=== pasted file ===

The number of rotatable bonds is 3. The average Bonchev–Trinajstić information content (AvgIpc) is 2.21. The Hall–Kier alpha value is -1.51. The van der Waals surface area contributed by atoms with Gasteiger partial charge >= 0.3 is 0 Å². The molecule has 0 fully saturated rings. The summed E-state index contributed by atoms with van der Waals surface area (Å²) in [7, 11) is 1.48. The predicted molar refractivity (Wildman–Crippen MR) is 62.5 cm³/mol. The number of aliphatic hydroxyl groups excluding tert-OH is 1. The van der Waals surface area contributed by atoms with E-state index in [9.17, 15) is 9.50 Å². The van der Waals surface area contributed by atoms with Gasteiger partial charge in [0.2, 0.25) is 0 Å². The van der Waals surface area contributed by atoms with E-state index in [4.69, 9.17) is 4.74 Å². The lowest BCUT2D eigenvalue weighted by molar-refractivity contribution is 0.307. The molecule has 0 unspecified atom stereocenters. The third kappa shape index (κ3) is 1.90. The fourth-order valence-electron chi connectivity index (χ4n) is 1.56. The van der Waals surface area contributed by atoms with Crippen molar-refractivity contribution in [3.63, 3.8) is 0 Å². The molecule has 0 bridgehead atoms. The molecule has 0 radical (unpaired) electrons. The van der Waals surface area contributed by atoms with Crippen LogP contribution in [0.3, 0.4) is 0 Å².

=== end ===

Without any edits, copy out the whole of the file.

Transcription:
The number of rotatable bonds is 3. The average Bonchev–Trinajstić information content (AvgIpc) is 2.21. The Hall–Kier alpha value is -1.51. The van der Waals surface area contributed by atoms with Gasteiger partial charge >= 0.3 is 0 Å². The molecule has 0 fully saturated rings. The summed E-state index contributed by atoms with van der Waals surface area (Å²) in [7, 11) is 1.48. The predicted molar refractivity (Wildman–Crippen MR) is 62.5 cm³/mol. The number of aliphatic hydroxyl groups excluding tert-OH is 1. The van der Waals surface area contributed by atoms with E-state index in [9.17, 15) is 9.50 Å². The van der Waals surface area contributed by atoms with Gasteiger partial charge in [0.2, 0.25) is 0 Å². The van der Waals surface area contributed by atoms with E-state index in [4.69, 9.17) is 4.74 Å². The lowest BCUT2D eigenvalue weighted by molar-refractivity contribution is 0.307. The molecule has 0 unspecified atom stereocenters. The third kappa shape index (κ3) is 1.90. The fourth-order valence-electron chi connectivity index (χ4n) is 1.56. The van der Waals surface area contributed by atoms with Crippen molar-refractivity contribution in [3.63, 3.8) is 0 Å². The molecule has 0 bridgehead atoms. The molecule has 0 radical (unpaired) electrons. The van der Waals surface area contributed by atoms with Crippen LogP contribution in [0.3, 0.4) is 0 Å².